Jews, Christians band together to stop S. African Embassy downgrade

South Africa’s Jewish and Christian communities have launched several campaigns to encourage the country’s ruling party, the African National Congress, not to downgrade its embassy in Israel.

Regional Cooperation Minister Tzachi Hanegbi shakes hands with the ANC's International Relations Subcommittee chairwoman Edna Molewa during a meeting in South Africa last week. (Facebook) (photo credit: FACEBOOK)
Regional Cooperation Minister Tzachi Hanegbi shakes hands with the ANC's International Relations Subcommittee chairwoman Edna Molewa during a meeting in South Africa last week. (Facebook)
(photo credit: FACEBOOK)
South Africa’s Jewish and Christian communities have launched several campaigns to encourage the country’s ruling party, the African National Congress, not to downgrade its embassy in Israel.
A social media campaign, a weekend of prayers, a symposium and several formal submissions to the ANC’s International Relations Subcommittee are just some of the ways the communities have taken action.
At the party’s July conference, the ANC called for a downgrade of the embassy to a “liaison office,” saying it was “concerned by the lack of commitment from Israel to finding a resolution to the Palestinian question.”
At the time, the party said such action should be to done “to send a strong message about Israel’s continued illegal occupation of Palestine and the continued human rights abuses against the peoples of Palestine.”
A decision on the matter is expected to be taken at the party’s National Policy Conference this month.
South African Jewish Board of Deputies national director Wendy Kahn said that during July’s conference, the chairwoman of the ANC’s International Relations Subcommittee, Edna Molewa, called SAJBD president Mary Kluk and assured her that there had been divergent views and that there would be a risk analysis conducted in the lead-up to the Elective Conference in December. Molewa voiced her intention to include the SAJBD in this process.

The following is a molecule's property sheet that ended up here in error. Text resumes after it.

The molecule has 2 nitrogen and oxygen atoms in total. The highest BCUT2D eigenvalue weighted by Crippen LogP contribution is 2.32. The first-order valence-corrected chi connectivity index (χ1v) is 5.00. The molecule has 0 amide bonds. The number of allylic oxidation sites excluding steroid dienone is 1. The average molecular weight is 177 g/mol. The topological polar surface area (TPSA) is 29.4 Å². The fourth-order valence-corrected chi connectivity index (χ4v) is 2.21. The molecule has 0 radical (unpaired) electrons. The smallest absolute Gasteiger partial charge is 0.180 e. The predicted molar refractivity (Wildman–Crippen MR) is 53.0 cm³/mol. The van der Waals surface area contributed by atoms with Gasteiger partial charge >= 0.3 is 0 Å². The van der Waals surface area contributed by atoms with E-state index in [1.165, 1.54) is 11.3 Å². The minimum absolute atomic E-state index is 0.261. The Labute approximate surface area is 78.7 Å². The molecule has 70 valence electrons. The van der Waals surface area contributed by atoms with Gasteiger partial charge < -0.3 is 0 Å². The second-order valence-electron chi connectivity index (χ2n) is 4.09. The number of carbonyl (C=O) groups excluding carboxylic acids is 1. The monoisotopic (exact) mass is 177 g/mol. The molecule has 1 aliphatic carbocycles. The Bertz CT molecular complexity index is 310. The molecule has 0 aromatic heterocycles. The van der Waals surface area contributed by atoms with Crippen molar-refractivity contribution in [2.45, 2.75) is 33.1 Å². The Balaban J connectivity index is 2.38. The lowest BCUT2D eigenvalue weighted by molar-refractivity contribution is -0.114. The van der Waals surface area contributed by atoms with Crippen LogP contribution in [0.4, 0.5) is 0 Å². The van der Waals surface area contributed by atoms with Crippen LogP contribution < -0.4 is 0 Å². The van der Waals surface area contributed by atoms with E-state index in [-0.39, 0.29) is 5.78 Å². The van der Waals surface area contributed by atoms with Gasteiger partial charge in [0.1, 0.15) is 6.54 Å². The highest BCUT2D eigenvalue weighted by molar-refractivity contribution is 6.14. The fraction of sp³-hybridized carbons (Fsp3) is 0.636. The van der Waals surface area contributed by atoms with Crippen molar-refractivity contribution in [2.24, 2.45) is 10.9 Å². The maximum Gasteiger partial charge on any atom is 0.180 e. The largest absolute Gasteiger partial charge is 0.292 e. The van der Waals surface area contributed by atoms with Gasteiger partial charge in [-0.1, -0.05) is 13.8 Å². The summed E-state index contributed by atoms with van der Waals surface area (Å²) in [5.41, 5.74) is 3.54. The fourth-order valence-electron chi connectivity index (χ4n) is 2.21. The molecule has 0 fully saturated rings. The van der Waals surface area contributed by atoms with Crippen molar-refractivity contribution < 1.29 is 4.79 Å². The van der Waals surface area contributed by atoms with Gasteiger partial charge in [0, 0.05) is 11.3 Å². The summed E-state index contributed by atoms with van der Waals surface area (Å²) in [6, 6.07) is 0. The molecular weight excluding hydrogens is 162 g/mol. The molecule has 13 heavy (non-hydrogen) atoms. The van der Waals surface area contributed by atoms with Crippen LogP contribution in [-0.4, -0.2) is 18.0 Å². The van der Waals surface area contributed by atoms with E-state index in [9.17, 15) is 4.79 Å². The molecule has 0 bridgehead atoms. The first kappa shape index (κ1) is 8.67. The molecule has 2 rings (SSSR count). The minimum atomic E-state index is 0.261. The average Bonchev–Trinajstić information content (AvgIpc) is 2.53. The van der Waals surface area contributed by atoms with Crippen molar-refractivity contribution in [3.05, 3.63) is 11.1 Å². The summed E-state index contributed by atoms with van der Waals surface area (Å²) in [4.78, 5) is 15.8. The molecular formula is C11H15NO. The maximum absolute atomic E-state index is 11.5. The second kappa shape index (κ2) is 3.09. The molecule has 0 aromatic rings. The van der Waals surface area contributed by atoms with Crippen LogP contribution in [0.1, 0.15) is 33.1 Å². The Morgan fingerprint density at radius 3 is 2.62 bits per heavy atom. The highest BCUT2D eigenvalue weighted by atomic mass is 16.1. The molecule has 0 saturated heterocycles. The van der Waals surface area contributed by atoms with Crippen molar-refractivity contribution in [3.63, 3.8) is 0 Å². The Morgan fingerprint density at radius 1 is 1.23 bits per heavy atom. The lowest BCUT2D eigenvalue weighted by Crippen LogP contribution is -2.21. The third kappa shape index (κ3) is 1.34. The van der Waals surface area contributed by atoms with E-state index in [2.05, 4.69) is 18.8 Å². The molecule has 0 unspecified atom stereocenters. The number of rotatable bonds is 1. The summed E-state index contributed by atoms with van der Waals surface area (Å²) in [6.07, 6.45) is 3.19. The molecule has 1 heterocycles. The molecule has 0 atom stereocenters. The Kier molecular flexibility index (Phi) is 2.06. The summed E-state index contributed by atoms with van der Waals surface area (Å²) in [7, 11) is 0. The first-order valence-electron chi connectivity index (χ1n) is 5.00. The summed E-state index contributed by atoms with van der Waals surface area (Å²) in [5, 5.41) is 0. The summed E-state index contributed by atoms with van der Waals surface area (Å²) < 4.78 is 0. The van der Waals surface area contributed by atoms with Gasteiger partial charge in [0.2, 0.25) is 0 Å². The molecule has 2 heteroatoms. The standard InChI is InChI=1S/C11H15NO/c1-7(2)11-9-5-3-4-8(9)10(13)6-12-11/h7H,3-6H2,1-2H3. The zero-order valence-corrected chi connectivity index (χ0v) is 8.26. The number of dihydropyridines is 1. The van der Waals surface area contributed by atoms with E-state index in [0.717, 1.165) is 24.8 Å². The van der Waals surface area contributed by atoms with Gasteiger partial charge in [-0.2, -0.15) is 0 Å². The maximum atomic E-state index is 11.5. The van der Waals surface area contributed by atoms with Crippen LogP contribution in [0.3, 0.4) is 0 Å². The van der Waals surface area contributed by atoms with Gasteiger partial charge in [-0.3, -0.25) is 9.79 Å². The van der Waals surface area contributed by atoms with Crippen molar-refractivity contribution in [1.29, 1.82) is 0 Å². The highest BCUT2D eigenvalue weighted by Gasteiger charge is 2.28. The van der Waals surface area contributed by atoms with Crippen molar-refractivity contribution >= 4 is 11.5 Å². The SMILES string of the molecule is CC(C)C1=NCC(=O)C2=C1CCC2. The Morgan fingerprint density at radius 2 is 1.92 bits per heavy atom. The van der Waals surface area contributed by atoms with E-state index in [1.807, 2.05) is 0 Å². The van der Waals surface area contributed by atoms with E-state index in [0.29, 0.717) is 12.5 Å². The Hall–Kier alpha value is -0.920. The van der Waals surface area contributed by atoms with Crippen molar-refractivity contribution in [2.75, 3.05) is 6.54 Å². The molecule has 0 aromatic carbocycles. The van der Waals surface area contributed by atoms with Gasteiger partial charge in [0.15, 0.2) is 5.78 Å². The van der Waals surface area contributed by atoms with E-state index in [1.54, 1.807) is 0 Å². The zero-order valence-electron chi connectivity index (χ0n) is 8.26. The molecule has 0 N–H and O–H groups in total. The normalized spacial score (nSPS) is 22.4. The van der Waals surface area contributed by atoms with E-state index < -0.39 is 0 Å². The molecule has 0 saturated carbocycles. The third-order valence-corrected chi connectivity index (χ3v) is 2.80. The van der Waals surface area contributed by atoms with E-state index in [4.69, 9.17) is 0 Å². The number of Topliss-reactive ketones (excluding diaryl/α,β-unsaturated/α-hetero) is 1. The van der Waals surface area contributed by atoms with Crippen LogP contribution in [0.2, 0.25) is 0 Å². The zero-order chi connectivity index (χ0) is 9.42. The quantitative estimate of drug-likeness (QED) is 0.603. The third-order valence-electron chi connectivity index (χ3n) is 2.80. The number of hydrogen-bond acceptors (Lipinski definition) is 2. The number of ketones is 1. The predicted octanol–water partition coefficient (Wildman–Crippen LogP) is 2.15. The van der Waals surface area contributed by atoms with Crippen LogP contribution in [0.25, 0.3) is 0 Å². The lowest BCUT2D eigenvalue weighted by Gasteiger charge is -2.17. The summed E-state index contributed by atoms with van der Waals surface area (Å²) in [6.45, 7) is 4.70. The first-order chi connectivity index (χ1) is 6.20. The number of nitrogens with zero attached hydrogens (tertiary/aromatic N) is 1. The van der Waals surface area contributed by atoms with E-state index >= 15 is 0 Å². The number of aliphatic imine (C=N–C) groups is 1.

“They have been true to their word and have included us – we’ve had meetings with them and shared the implications on many fronts,” Kahn told The Jerusalem Post. “In addition, we also put in a submission on behalf of the community... many communal organizations that will be affected also wrote submissions.” Among them were the SA Israel Chamber of Commerce, youth movements, schools and organizations such as Maccabi and the Union of Orthodox Synagogues. Many religious studies teachers receive their training and get their religious input and instruction from Israel, while many rabbis from UOS are trained in Israel. Youth movements also have programs that send members to Israel.
The SAJBD also lodged a formal complaint with the Commission for the Promotion and Protection of the Rights of Cultural, Religious and Linguistic Communities (CRL), which has taken this matter “extremely seriously.”
The CRL has said recently that downgrading the embassy would be unconstitutional.
If South Africa were to downgrade its embassy in Israel, it would “unfairly impact on the ability of Africa’s Jews to practice and identify with their religious and cultural heritage. As such, it would probably be unconstitutional,” said Thoko Mkhwanazi Xaluva, chairwoman of the CRL, at a November symposium in Johannesburg.
She added that the Jewish community’s rights would be violated, should the downgrade take place.
Asked about the social media campaign #NoToEmbassyDowngrade, Nicci Raz, South African Zionist Federation national director, said it was designed to reinforce several elements.
“We have covered a range of themes with regards to the impact of a downgrade on general South Africans (not just the Jewish community). This includes cultural, political, religious, economic/bilateral trade, tourism, agriculture and technology,” she said. “The campaign consists of both posts and video content outlining and supporting the facts and implications that have been addressed in various reports and panel discussions over the last few months. All posts are linked to a portal called Real Facts where people can access more information on this and other Israel-related topics.”